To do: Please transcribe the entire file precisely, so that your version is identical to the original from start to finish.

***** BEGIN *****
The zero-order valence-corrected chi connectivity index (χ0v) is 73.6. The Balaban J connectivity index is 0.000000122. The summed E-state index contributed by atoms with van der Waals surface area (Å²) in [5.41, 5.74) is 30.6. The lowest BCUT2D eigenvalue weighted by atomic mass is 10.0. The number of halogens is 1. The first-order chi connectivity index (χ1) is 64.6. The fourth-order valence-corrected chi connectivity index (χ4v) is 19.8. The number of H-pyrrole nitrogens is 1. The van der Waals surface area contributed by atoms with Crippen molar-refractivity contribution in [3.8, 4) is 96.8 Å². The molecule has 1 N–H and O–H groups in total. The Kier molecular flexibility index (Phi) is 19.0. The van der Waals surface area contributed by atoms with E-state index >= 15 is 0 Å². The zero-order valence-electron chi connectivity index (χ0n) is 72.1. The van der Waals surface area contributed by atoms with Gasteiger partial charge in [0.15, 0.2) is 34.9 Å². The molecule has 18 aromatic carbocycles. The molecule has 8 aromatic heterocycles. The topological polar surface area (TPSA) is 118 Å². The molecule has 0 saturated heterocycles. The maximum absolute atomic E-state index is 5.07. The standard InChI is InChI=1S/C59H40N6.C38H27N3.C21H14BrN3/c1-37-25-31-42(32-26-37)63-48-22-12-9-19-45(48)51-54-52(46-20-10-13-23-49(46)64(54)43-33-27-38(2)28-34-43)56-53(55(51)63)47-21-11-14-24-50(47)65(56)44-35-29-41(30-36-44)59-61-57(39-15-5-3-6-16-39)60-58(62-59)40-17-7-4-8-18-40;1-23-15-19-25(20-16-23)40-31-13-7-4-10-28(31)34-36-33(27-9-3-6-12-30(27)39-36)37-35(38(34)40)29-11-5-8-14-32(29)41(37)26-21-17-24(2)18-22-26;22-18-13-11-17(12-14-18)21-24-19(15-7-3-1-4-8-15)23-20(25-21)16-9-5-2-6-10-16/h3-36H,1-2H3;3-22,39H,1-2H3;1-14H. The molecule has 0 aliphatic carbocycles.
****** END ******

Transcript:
The zero-order valence-corrected chi connectivity index (χ0v) is 73.6. The Balaban J connectivity index is 0.000000122. The summed E-state index contributed by atoms with van der Waals surface area (Å²) in [5.41, 5.74) is 30.6. The lowest BCUT2D eigenvalue weighted by atomic mass is 10.0. The number of halogens is 1. The first-order chi connectivity index (χ1) is 64.6. The fourth-order valence-corrected chi connectivity index (χ4v) is 19.8. The number of H-pyrrole nitrogens is 1. The van der Waals surface area contributed by atoms with Crippen molar-refractivity contribution in [3.8, 4) is 96.8 Å². The molecule has 1 N–H and O–H groups in total. The Kier molecular flexibility index (Phi) is 19.0. The van der Waals surface area contributed by atoms with E-state index >= 15 is 0 Å². The zero-order valence-electron chi connectivity index (χ0n) is 72.1. The van der Waals surface area contributed by atoms with Gasteiger partial charge in [0.15, 0.2) is 34.9 Å². The molecule has 18 aromatic carbocycles. The molecule has 8 aromatic heterocycles. The topological polar surface area (TPSA) is 118 Å². The molecule has 0 saturated heterocycles. The maximum absolute atomic E-state index is 5.07. The standard InChI is InChI=1S/C59H40N6.C38H27N3.C21H14BrN3/c1-37-25-31-42(32-26-37)63-48-22-12-9-19-45(48)51-54-52(46-20-10-13-23-49(46)64(54)43-33-27-38(2)28-34-43)56-53(55(51)63)47-21-11-14-24-50(47)65(56)44-35-29-41(30-36-44)59-61-57(39-15-5-3-6-16-39)60-58(62-59)40-17-7-4-8-18-40;1-23-15-19-25(20-16-23)40-31-13-7-4-10-28(31)34-36-33(27-9-3-6-12-30(27)39-36)37-35(38(34)40)29-11-5-8-14-32(29)41(37)26-21-17-24(2)18-22-26;22-18-13-11-17(12-14-18)21-24-19(15-7-3-1-4-8-15)23-20(25-21)16-9-5-2-6-10-16/h3-36H,1-2H3;3-22,39H,1-2H3;1-14H. The molecule has 0 aliphatic carbocycles.